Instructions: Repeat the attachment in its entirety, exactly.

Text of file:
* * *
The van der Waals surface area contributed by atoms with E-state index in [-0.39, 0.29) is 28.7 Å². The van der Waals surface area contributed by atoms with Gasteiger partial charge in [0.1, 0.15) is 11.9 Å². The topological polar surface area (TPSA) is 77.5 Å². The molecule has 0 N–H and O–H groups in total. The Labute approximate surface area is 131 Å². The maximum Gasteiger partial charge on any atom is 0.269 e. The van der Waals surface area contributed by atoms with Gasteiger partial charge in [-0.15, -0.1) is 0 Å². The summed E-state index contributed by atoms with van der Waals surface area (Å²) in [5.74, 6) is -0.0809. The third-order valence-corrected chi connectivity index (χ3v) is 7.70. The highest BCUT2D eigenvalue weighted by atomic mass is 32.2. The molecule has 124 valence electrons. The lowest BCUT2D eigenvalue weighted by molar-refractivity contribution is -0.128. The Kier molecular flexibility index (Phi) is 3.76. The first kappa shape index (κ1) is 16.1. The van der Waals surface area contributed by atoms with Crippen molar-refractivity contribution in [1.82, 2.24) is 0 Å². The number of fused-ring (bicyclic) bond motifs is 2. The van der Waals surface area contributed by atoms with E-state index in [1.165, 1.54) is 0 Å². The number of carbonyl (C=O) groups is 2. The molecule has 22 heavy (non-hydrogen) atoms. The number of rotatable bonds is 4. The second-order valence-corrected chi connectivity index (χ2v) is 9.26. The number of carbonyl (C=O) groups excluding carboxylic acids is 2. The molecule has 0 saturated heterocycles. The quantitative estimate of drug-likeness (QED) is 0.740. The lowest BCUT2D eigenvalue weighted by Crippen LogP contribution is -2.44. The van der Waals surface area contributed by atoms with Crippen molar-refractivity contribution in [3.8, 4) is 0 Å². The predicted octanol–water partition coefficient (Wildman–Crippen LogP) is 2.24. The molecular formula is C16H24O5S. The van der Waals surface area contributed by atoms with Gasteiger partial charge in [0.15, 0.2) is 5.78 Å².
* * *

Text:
The van der Waals surface area contributed by atoms with E-state index in [-0.39, 0.29) is 28.7 Å². The van der Waals surface area contributed by atoms with Gasteiger partial charge in [0.1, 0.15) is 11.9 Å². The topological polar surface area (TPSA) is 77.5 Å². The molecule has 0 N–H and O–H groups in total. The Labute approximate surface area is 131 Å². The maximum Gasteiger partial charge on any atom is 0.269 e. The van der Waals surface area contributed by atoms with Gasteiger partial charge in [-0.15, -0.1) is 0 Å². The summed E-state index contributed by atoms with van der Waals surface area (Å²) in [5.74, 6) is -0.0809. The third-order valence-corrected chi connectivity index (χ3v) is 7.70. The highest BCUT2D eigenvalue weighted by atomic mass is 32.2. The molecule has 124 valence electrons. The lowest BCUT2D eigenvalue weighted by molar-refractivity contribution is -0.128. The Kier molecular flexibility index (Phi) is 3.76. The first kappa shape index (κ1) is 16.1. The van der Waals surface area contributed by atoms with Crippen molar-refractivity contribution in [1.82, 2.24) is 0 Å². The number of fused-ring (bicyclic) bond motifs is 2. The van der Waals surface area contributed by atoms with E-state index in [1.165, 1.54) is 0 Å². The number of carbonyl (C=O) groups is 2. The molecule has 22 heavy (non-hydrogen) atoms. The number of rotatable bonds is 4. The second-order valence-corrected chi connectivity index (χ2v) is 9.26. The number of carbonyl (C=O) groups excluding carboxylic acids is 2. The molecule has 0 saturated heterocycles. The quantitative estimate of drug-likeness (QED) is 0.740. The lowest BCUT2D eigenvalue weighted by Crippen LogP contribution is -2.44. The van der Waals surface area contributed by atoms with Crippen molar-refractivity contribution in [3.8, 4) is 0 Å². The predicted octanol–water partition coefficient (Wildman–Crippen LogP) is 2.24. The molecular formula is C16H24O5S. The van der Waals surface area contributed by atoms with Gasteiger partial charge in [0.15, 0.2) is 5.78 Å².